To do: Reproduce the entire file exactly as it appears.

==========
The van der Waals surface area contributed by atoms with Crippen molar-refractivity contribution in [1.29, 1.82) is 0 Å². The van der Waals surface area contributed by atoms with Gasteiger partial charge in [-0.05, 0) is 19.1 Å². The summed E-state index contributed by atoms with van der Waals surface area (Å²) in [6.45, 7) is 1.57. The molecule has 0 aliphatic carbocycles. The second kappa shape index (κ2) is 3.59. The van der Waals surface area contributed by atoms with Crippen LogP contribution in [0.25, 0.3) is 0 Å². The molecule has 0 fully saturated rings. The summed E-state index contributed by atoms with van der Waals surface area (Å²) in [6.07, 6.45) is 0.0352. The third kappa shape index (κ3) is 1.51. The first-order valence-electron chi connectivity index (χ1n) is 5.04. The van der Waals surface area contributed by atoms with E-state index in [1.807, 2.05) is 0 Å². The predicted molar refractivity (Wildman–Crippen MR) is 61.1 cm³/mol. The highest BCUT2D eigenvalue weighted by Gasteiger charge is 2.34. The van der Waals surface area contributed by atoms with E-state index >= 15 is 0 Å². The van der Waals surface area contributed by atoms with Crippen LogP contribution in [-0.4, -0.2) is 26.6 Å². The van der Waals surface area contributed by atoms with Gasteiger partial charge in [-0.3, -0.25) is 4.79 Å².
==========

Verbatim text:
The van der Waals surface area contributed by atoms with Crippen molar-refractivity contribution in [1.29, 1.82) is 0 Å². The van der Waals surface area contributed by atoms with Gasteiger partial charge in [-0.05, 0) is 19.1 Å². The summed E-state index contributed by atoms with van der Waals surface area (Å²) in [6.45, 7) is 1.57. The molecule has 0 aliphatic carbocycles. The second kappa shape index (κ2) is 3.59. The van der Waals surface area contributed by atoms with Crippen LogP contribution in [0.25, 0.3) is 0 Å². The molecule has 0 fully saturated rings. The summed E-state index contributed by atoms with van der Waals surface area (Å²) in [6.07, 6.45) is 0.0352. The third kappa shape index (κ3) is 1.51. The first-order valence-electron chi connectivity index (χ1n) is 5.04. The van der Waals surface area contributed by atoms with E-state index in [1.807, 2.05) is 0 Å². The predicted molar refractivity (Wildman–Crippen MR) is 61.1 cm³/mol. The highest BCUT2D eigenvalue weighted by Gasteiger charge is 2.34. The van der Waals surface area contributed by atoms with E-state index >= 15 is 0 Å². The van der Waals surface area contributed by atoms with Crippen LogP contribution in [-0.4, -0.2) is 26.6 Å². The van der Waals surface area contributed by atoms with Gasteiger partial charge in [-0.3, -0.25) is 4.79 Å².